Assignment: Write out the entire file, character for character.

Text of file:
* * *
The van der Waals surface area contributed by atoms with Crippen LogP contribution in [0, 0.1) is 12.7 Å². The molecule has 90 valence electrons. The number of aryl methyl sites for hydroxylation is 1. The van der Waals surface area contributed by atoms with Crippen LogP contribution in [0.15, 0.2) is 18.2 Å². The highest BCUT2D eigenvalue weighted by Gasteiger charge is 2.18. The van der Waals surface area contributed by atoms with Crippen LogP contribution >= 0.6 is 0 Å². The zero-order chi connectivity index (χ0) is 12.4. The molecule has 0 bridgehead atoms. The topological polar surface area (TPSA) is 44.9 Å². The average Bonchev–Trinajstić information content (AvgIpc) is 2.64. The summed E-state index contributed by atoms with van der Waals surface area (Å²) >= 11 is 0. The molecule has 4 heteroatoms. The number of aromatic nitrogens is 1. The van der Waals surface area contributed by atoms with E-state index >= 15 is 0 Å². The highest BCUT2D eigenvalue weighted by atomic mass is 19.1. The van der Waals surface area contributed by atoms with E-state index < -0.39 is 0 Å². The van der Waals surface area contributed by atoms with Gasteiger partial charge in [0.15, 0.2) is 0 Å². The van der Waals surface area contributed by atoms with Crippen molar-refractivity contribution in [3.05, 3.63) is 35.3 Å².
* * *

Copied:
The van der Waals surface area contributed by atoms with Crippen LogP contribution in [0, 0.1) is 12.7 Å². The molecule has 90 valence electrons. The number of aryl methyl sites for hydroxylation is 1. The van der Waals surface area contributed by atoms with Crippen LogP contribution in [0.15, 0.2) is 18.2 Å². The highest BCUT2D eigenvalue weighted by Gasteiger charge is 2.18. The van der Waals surface area contributed by atoms with Crippen LogP contribution >= 0.6 is 0 Å². The zero-order chi connectivity index (χ0) is 12.4. The molecule has 0 bridgehead atoms. The topological polar surface area (TPSA) is 44.9 Å². The average Bonchev–Trinajstić information content (AvgIpc) is 2.64. The summed E-state index contributed by atoms with van der Waals surface area (Å²) >= 11 is 0. The molecule has 4 heteroatoms. The number of aromatic nitrogens is 1. The van der Waals surface area contributed by atoms with E-state index >= 15 is 0 Å². The highest BCUT2D eigenvalue weighted by atomic mass is 19.1. The van der Waals surface area contributed by atoms with E-state index < -0.39 is 0 Å². The van der Waals surface area contributed by atoms with Gasteiger partial charge in [0.15, 0.2) is 0 Å². The van der Waals surface area contributed by atoms with Crippen molar-refractivity contribution in [3.05, 3.63) is 35.3 Å².